NASA mission will use new instrument to see below Europa’s icy crust
Monday, June 1, 2015

When a NASA spacecraft sets off to explore Jupiter’s icy moon Europa to look for the ingredients of life, radar equipment designed to pierce the ice of Antarctica will be among the passengers.

NASA has recently selected nine instruments to be developed for a mission to Europa, and technology developed by researchers with the University of Iowa Department of Physics and Astronomy will be an important part of one of those instruments. 

The instruments will be tasked with scanning Europa for environments that could sustain life. Scientists think that Europa could be one of the best places in our solar system to look for habitable conditions because there is evidence of an ocean of water under the thick ice that completely covers the moon, as well as sulfuric compounds, one of life’s chemical building blocks, on its surface.

The Europa mission will include an ice penetrating radar to determine the thickness of the icy shell surrounding the moon, and it will look for subsurface lakes similar to those beneath Antarctica. University of Iowa research engineer Don Kirchner is the principal engineer developing the transmitter for the radar and the complex electrical network connecting the instrument to the radar antenna. UI research scientist William Kurth is a co-investigator on the project, entitled Radar for Europa Assessment and Sounding: Ocean to Near-surface (REASON).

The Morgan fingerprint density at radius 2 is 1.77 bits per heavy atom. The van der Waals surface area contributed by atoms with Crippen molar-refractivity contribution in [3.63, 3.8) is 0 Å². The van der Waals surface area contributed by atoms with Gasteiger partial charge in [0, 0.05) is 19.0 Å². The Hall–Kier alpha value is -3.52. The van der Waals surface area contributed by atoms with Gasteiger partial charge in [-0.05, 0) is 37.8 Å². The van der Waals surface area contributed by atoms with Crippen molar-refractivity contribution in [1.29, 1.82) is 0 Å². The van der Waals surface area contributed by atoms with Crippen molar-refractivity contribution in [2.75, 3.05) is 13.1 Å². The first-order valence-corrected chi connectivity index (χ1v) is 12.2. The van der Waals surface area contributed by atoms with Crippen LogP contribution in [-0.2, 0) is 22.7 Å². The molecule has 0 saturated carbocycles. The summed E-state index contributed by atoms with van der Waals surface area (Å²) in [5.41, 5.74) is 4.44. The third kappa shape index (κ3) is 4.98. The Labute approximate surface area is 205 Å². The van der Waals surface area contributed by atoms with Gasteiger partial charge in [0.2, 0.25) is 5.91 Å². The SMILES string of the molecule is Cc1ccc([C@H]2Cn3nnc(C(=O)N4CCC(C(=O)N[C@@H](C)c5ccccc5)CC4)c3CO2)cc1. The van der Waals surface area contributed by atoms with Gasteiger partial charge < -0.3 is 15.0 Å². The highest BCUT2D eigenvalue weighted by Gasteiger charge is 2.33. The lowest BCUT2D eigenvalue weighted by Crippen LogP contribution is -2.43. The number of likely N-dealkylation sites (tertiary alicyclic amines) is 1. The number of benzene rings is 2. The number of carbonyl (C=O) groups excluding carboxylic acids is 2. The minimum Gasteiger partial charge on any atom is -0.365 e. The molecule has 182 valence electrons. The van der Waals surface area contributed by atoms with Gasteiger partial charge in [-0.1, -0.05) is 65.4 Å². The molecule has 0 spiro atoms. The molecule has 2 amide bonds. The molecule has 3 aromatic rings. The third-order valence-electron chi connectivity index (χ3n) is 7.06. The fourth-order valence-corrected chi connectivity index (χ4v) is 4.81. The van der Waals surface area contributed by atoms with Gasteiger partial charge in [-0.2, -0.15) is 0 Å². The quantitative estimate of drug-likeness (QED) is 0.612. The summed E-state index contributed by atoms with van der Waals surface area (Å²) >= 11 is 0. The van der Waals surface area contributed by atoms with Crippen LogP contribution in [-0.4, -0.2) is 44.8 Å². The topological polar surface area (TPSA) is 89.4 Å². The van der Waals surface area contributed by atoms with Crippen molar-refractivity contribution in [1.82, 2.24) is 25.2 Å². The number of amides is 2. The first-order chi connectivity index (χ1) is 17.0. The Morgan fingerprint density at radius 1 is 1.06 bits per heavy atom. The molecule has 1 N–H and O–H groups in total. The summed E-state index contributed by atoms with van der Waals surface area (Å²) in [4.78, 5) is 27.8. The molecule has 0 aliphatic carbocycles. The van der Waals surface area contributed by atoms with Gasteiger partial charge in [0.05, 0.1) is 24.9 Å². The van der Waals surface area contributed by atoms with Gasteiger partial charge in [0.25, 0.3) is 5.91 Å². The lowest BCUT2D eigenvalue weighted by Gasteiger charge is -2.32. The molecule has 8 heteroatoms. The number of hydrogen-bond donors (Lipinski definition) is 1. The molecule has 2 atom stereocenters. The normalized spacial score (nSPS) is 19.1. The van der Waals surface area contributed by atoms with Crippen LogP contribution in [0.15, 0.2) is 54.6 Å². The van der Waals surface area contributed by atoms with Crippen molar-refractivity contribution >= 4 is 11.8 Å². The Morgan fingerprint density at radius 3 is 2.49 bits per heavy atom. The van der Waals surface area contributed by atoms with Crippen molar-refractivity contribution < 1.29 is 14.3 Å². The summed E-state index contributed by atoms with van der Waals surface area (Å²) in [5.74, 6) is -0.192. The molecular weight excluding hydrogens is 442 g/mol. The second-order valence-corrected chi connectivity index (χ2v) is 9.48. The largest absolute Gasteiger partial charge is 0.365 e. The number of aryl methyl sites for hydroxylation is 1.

NASA expects the Europa mission to launch in the 2020s. The spacecraft will enter orbit around Jupiter and perform 45 flybys of Europa at altitudes ranging from as high as 1,700 miles to as low as 16 miles.

The University of Iowa was selected for its contribution to the REASON investigation based on its role in the radar sounder on Mars Express, currently in orbit at Mars, and its current development of a transmitter for an ice penetrating radar to explore Ganymede on the European Jupiter Icy Moons Explorer mission.

The principal investigator for the project is professor Donald Blankenship of the University of Texas, Austin. The Jet Propulsion Laboratory is leading the instrument development, which includes the Iowa transmitter.